SyndicationElementExtensionA class that represents a syndication element extension.
SyndicationElementExtensionCollectionA collection of SyndicationElementExtension objects.
SyndicationFeedA class that represents a top-level feed object.
SyndicationItemA class that represents a feed item.
SyndicationLinkA class that represents a link within a syndication feed or item.
SyndicationPersonA class that represents an Atom Person construct.
SyndicationVersionsA class that represents the supported syndication protocol versions.
TextSyndicationContentA class that represents any SyndicationItem content to be displayed to an end user.
TextSyndicationContentKindAn enumeration that represents the different types of text syndication content supported.
UrlSyndicationContentA class that represents syndication content that consists of a URL to another resource.
XmlSyndicationContentA class that represents syndication content that is not to be displayed in a browser.

The core data abstractions in the object model are Feed and Item, which correspond to the SyndicationFeed and SyndicationItem classes. A Feed exposes some feed-level metadata (for example, Title, Description, and Author), a location to store unknown extensions, and a set of items that make up the rest of the feed's information content. An Item makes available some item-level metadata (for example, Title, Summary, and PublicationDate), a location to store unknown extensions, and a content element that contains the rest of the item's information content. The core abstractions of Feed and Item are supported by additional classes that represent common data constructs referenced in the Atom 1.0 and RSS specifications.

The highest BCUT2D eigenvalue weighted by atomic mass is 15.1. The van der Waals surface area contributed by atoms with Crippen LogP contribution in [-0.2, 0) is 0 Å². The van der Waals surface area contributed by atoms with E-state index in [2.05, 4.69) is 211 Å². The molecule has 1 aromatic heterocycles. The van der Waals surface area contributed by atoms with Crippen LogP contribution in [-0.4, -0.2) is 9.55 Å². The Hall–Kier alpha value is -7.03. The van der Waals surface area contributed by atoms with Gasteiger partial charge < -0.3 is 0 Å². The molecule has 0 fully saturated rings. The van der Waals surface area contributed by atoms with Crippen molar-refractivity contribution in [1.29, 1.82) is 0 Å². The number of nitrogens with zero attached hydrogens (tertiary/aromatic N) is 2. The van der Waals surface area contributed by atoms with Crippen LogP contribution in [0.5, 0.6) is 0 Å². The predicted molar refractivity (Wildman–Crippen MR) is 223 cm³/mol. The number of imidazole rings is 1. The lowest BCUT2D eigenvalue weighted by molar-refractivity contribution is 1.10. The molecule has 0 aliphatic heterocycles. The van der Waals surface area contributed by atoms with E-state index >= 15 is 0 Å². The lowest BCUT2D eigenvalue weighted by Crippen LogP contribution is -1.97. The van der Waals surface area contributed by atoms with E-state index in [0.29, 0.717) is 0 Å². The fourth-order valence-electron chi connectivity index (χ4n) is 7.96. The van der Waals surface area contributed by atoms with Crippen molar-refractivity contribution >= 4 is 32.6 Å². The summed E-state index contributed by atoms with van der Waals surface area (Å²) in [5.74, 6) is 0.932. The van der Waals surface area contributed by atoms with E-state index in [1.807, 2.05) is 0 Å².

The information carried in a Feed instance can be converted to a variety of XML formats. The process of converting to and from XML is managed by the SyndicationFeedFormatter class. This class is abstract; concrete implementations are provided for Atom 1.0 and RSS 2.0, Atom10FeedFormatter and Rss20FeedFormatter. To use derived Feed classes, use either Atom10FeedFormatter<TSyndicationFeed> or Rss20FeedFormatter<TSyndicationFeed> as they allow you to specify a derived Feed class. To use derived item classes use either Atom10ItemFormatter<TSyndicationItem> or Rss20ItemFormatter<TSyndicationItem> as they allow you to specify a derived item class Third parties can derive their own implementation of SyndicationFeedFormatter to support different syndication formats.

  • A key feature of syndication protocols is extensibility. Both Atom 1.0 and RSS 2.0 allow you to add attributes and elements to syndication feeds that are not defined in the specifications. The WCF syndication programming model provides two ways of working with custom attributes and extensions: deriving a new class and loosely-typed access. For more information, see Syndication Extensibility.

WCF Syndication Overview
How the WCF Syndication Object Model Maps to Atom and RSS
WCF Web HTTP Programming Model